Since 2011 is over and we're rapidly hurtling toward the end of the world, or at least, the end of the Mayan calender, I asked everyone what they thought 2012 would have in store for online video. As I said in my online video advertising forecast, politics is going to be a major factor across the board in my mind.
A quick look at my CES calendar makes me believe that connected TVs are going to be a major factor as two screens finally merge into a user friendly and ubiquitous package that will bring all new dynamics to both online video uses as well as advertising. After all, if you can compliment your TV content with online content simultaneously, that will definitely increase brand engagement, right? Seems some people agree with me on some of this.
Video everywhere initiatives will mature this year and truly be just that. As newer, stronger tablets come along it will mean video content will follow.
Political video is going to kick into high gear this year with the looming elections and while this might fall more into advertising and marketing it's going to be so prevalent that you won't be able to escape them.
2012 Online Video Forecast: What do you see as being major trends, factors or drivers of video in 2012?
Aaron Beashel, Director of Marketing, Launchpad6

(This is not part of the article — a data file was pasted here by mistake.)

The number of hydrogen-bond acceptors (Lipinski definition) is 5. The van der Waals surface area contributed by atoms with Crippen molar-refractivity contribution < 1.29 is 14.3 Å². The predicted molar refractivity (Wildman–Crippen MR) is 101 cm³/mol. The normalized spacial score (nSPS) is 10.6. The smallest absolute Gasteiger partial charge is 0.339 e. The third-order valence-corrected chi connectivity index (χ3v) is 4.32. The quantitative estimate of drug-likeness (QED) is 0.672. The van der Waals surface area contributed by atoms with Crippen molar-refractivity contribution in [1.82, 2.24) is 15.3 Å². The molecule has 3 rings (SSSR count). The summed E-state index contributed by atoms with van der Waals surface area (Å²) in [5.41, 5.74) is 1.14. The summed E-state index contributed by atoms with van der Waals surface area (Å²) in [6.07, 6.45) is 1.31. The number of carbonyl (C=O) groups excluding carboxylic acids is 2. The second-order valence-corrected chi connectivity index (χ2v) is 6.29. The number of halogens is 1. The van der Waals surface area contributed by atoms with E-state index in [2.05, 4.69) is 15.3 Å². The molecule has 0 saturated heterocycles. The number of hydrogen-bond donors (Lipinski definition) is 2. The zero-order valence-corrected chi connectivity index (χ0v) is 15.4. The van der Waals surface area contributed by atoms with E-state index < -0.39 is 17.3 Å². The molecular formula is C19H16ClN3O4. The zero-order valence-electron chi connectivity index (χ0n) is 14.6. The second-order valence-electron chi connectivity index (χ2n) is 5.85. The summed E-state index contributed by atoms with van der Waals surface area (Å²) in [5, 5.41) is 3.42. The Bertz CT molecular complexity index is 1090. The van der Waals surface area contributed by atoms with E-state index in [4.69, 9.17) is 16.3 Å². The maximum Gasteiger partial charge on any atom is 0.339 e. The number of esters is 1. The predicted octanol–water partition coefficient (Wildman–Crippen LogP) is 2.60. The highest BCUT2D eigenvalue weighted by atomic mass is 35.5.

I would personally love for it to be the year of the Connected TV, however I'm skeptical as to whether the key influencers in this market can get it right. Whilst stats do tell us Connected TV's are becoming increasingly popular, I don't believe they will ever reach their true potential unless a unified platform is developed and accepted. If developers continue to be forced to build various apps for various manufacturers and operating systems, then I don't believe there is enough monetary incentive to encourage the kind of innovation and development we have on mobile. So whilst I'd love to see Connected TV's gain serious momentum and am eagerly awaiting the could-well-be-nothing iTV, I believe the biggest driver of video in 2012 will be the same as it was in 2011, an increasing amount of connected devices coupled with an increasing amount of high quality, on-demand content.